“Does mad and frantic execution,
Engaging and redeeming of himself,
With such a careless force and forceless* care,
As if that luck, in very spite of cunning,
Bad him win all.”

* Unforced.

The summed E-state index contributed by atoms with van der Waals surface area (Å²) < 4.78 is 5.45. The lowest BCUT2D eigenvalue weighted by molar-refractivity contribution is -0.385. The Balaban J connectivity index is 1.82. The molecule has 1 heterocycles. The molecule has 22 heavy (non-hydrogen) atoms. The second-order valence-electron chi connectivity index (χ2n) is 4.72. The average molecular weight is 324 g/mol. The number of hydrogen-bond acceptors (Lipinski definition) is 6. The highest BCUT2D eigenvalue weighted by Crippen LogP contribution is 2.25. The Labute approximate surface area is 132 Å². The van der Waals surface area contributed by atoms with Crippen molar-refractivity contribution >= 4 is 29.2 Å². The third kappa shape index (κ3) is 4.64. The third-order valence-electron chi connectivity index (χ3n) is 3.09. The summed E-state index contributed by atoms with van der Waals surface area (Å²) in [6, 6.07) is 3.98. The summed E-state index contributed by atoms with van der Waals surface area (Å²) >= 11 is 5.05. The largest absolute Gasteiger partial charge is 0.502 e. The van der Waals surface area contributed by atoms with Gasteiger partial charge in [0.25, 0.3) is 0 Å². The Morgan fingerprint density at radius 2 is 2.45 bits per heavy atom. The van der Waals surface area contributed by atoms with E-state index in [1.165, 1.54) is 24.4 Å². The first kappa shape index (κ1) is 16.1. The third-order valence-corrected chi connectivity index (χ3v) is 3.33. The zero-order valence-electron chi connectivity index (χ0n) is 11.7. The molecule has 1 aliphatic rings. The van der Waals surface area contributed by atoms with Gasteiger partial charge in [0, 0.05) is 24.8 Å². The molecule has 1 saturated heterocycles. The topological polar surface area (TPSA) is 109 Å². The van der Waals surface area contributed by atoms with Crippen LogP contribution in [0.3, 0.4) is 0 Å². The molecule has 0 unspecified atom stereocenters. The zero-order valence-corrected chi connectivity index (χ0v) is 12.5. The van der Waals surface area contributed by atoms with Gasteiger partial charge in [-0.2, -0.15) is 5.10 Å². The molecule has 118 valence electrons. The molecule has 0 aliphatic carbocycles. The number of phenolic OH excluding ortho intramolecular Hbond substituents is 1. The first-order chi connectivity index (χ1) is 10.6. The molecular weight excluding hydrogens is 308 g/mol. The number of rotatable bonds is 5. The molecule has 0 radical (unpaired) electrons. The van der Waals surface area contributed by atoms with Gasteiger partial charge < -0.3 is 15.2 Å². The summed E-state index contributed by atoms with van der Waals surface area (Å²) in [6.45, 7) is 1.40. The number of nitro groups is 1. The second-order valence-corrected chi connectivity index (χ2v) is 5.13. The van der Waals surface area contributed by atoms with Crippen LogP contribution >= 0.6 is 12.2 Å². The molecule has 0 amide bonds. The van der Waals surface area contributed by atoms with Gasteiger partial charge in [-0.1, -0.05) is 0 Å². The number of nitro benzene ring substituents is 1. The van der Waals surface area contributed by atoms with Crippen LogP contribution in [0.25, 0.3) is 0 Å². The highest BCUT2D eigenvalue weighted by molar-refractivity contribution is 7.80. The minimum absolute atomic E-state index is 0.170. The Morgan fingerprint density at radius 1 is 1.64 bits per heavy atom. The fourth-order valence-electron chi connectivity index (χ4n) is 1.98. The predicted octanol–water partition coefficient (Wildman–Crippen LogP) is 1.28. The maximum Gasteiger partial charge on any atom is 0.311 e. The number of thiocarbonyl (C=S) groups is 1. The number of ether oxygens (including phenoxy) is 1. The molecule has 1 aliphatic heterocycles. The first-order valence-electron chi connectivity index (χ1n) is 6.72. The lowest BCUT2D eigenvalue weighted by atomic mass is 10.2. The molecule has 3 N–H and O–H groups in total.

There are people who cannot taste olives—and I cannot much relish Ben Jonson, though I have taken some pains to do it, and went to the task with every sort of good will. I do not deny his power or his merit; far from it: but it is to me a repulsive and unamiable kind. He was a great man in himself, but one cannot readily sympathize with him. His works, as the characteristic productions of an individual mind, or as records of the manners of a particular age, cannot be valued too highly; but they have little charm for the mere general reader. Schlegel observes, that whereas Shakspeare gives the springs of human nature, which are always the same, or sufficiently so to be interesting and intelligible; Jonson chiefly gives the humours of men, as connected with certain arbitrary or conventional modes of dress, action, and expression, which are intelligible only while they last, and not very interesting at any time. Shakspeare's characters are men; Ben Jonson's are more like machines, governed by mere routine, or by the convenience of the poet, whose property they are. In reading the one, we are let into the minds of his characters, we see the play of their thoughts, how their humours flow and work: the author takes a range over nature, and has an eye to every object or occasion that presents itself to set off and heighten the ludicrous character he is describing. His humour (so to speak) bubbles, sparkles, and finds its way in all directions, like a natural spring. In Ben Jonson it is, as it were, confined in a leaden cistern, where it stagnates and corrupts; or directed only through certain artificial pipes and conduits to answer a given purpose. The comedy of this author is far from being “lively, audible, and full of vent:” it is for the most part obtuse, obscure, forced, and tedious. He wears out a jest to the last shred and coarsest grain. His imagination fastens instinctively on some one mark or sign by which he designates the individual, and never lets it go, for fear of not meeting with any other means to express himself by. A cant phrase, an odd gesture, an old-fashioned regimental uniform, a wooden leg, a tobacco-box, or a hacked sword, are the standing topics by which he embodies his characters to the imagination. They are cut and dried comedy; the letter, not the spirit of wit and humour. Each of his characters has a particular cue, a professional badge which he wears and is known by, and by nothing else. Thus there is no end of Captain Otter, his Bull, his Bear, and his Horse, which are no joke at first, and do not become so by being repeated twenty times. It is a mere matter of fact, that some landlord of his acquaintance called his drinking cups by these ridiculous names; but why need we be told so more than once, or indeed at all? There is almost a total want of variety, fancy, relief, and of those delightful transitions which abound, for instance, in Shakspeare's tragi-comedy. In Ben Jonson, we find ourselves generally in low company, and we see no hope of getting out of it. He is like a person who fastens upon a disagreeable subject, and cannot be persuaded to leave it. His comedy, in a word, has not what Shakspeare somewhere calls “bless'd conditions.” It is cross-grained, mean, and mechanical. It is handicraft wit. Squalid poverty, sheer ignorance, bare-faced impudence, or idiot imbecility, are his dramatic common-places—things that provoke pity or disgust, instead of laughter. His portraits are caricatures by dint of their very likeness, being extravagant tautologies of themselves; as his plots are improbable by an excess of consistency; for he goes thorough-stitch with whatever he takes in hand, makes one contrivance answer all purposes, and every obstacle give way to a . predetermined theory. For instance, nothing can be more incredible than the mercenary conduct of Corvino, in delivering up his wife to the palsied embraces of Volpone; and yet the poet does not seem in the least to boggle at the incongruity of it: but the more it is in keeping with the absurdity of the rest of the fable, and the more it advances it to an incredible catastrophe, the more he seems to dwell upon it with complacency and a sort of wilful exaggeration, as if it were a logical discovery or corollary from well-known premises. He would no more be baffled in the working out a plot, than some people will be baf. fled in an argument. “If to be wise were to be obstinate,” our author might have laid signal claim to this title. Old Ben was of a scholastic turn, and had dealt a little in the occult sciences and controversial divinity. He was a man of strong crabbed sense, retentive memory, acute observation, great fidelity of description and keeping in character, a power of working out an